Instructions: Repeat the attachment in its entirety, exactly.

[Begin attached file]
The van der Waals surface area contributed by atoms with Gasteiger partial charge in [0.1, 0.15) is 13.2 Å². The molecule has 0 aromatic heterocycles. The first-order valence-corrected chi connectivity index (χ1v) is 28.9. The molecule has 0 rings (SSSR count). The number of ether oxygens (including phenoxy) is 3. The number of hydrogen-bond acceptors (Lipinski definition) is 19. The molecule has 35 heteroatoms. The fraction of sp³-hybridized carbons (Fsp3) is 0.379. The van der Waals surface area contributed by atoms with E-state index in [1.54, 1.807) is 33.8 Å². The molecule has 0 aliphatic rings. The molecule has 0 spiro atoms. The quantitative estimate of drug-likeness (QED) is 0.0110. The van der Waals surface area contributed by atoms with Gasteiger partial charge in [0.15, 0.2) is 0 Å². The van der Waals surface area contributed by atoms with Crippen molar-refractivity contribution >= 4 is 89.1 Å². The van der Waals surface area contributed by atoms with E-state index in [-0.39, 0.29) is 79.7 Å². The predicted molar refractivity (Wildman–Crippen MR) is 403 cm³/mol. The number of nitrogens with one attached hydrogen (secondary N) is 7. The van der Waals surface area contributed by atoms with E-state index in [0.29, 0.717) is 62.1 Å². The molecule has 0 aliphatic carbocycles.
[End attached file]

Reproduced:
The van der Waals surface area contributed by atoms with Gasteiger partial charge in [0.1, 0.15) is 13.2 Å². The molecule has 0 aromatic heterocycles. The first-order valence-corrected chi connectivity index (χ1v) is 28.9. The molecule has 0 rings (SSSR count). The number of ether oxygens (including phenoxy) is 3. The number of hydrogen-bond acceptors (Lipinski definition) is 19. The molecule has 35 heteroatoms. The fraction of sp³-hybridized carbons (Fsp3) is 0.379. The van der Waals surface area contributed by atoms with E-state index in [1.54, 1.807) is 33.8 Å². The molecule has 0 aliphatic rings. The molecule has 0 spiro atoms. The quantitative estimate of drug-likeness (QED) is 0.0110. The van der Waals surface area contributed by atoms with Gasteiger partial charge in [0.15, 0.2) is 0 Å². The van der Waals surface area contributed by atoms with Crippen molar-refractivity contribution >= 4 is 89.1 Å². The van der Waals surface area contributed by atoms with E-state index in [-0.39, 0.29) is 79.7 Å². The predicted molar refractivity (Wildman–Crippen MR) is 403 cm³/mol. The number of nitrogens with one attached hydrogen (secondary N) is 7. The van der Waals surface area contributed by atoms with E-state index in [0.29, 0.717) is 62.1 Å². The molecule has 0 aliphatic carbocycles.